We moved to California from Pakistan like 10 years ago, my dad passed away like 20 years ago,my mom got married in California for 7 years and she passed away last year , we know mom had money ..Now her husband doesn't even talk to us and saying that we weren't good kids and she never liked us ..is there anything we can do ?
The issue is how title to your mother's property was held and the source of her money. Anything acquired during her remarriage will be presumed community property. The surviving spouse is the beneficiary of community property if there is no Will or Trust. If there is a Will or trust, the provisions of those documents will control. You are entitled to a copy of any trust.
If the assets were in Joint Tenancy, those pass by operation of law to the surviving joint tenant.
Anything that was your mothers separate property and not held in title in a manner indicated above would go by intestacy 1/3 to the husband and 2/3 to the kids.
If the husband does not want to cooperate you could Petition to Probate under intestacy and give notice to husband and make him come forward.
You should consult a Probate Attorney.
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If your mother brought money into the marriage and it was not commingled, you have a right to a portion of her estate. However, you must be the person to assert that right in a probate court, and the longer you wait, the harder it will be to determine what you might be entitled to. Sit down with an attorney, discuss what your mother may have had, and see if a probate is appropriate to determine your interest in the estate.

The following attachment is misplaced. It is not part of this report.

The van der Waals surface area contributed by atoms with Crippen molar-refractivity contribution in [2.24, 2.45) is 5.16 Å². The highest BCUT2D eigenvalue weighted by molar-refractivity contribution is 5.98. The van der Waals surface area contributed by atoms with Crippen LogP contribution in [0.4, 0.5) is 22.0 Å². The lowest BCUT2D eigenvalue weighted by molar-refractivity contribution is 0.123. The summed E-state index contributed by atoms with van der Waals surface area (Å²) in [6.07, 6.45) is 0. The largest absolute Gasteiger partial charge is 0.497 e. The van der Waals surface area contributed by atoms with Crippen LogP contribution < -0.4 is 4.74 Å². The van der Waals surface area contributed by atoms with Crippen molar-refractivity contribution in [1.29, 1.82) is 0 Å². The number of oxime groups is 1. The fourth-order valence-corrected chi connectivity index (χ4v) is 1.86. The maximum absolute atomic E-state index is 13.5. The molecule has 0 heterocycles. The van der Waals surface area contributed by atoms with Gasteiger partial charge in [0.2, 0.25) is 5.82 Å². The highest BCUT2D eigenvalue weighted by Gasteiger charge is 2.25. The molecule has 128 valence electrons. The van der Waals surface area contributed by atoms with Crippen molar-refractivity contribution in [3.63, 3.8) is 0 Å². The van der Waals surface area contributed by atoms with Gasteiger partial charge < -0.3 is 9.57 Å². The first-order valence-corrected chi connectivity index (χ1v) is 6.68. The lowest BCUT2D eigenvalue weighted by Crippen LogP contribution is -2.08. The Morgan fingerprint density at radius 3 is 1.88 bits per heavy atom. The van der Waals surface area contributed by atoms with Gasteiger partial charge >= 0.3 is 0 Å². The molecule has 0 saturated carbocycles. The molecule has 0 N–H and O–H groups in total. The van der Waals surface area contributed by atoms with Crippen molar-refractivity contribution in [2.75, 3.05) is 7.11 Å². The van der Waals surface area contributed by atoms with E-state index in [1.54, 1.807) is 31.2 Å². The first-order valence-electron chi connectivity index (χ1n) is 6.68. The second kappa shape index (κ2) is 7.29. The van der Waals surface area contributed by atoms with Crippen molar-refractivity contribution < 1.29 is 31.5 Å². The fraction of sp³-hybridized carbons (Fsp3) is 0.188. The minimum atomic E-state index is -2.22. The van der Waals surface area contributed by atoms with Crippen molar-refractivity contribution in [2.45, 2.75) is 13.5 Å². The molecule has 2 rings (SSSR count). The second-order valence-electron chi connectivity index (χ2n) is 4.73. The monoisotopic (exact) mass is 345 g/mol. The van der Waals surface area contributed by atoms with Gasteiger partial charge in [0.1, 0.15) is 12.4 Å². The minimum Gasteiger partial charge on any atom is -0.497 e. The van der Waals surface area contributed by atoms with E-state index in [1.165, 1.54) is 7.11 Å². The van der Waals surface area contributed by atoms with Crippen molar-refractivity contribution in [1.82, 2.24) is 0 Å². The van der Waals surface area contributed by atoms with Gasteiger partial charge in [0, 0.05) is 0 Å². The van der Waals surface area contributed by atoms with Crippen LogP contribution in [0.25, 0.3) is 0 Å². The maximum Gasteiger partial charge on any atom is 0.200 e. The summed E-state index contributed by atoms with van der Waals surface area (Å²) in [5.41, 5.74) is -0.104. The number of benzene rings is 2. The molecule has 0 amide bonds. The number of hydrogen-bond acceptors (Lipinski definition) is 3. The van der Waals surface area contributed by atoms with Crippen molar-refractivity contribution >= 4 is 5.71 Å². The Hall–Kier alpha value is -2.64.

Estate Planning Attorney
As Ms. James mentions, if your mother had any separate property (which she describes) AND she did not dispoe of her estate by Will or trust and if it was not held jointly with your step-father (or in a method that passed to him on death), then you have an intestate right to a portion of her separate property. If by "we" you mean you and your siblings, the you and your siblings would split two-thirds of your mother's separate property that passes by intestacy. If you are your mother's only child, then you would be entitled to one-half of her separate property.
Please see an attorney who can get all of the relevant information from you and provide you with advice based on the specific facts in your case.
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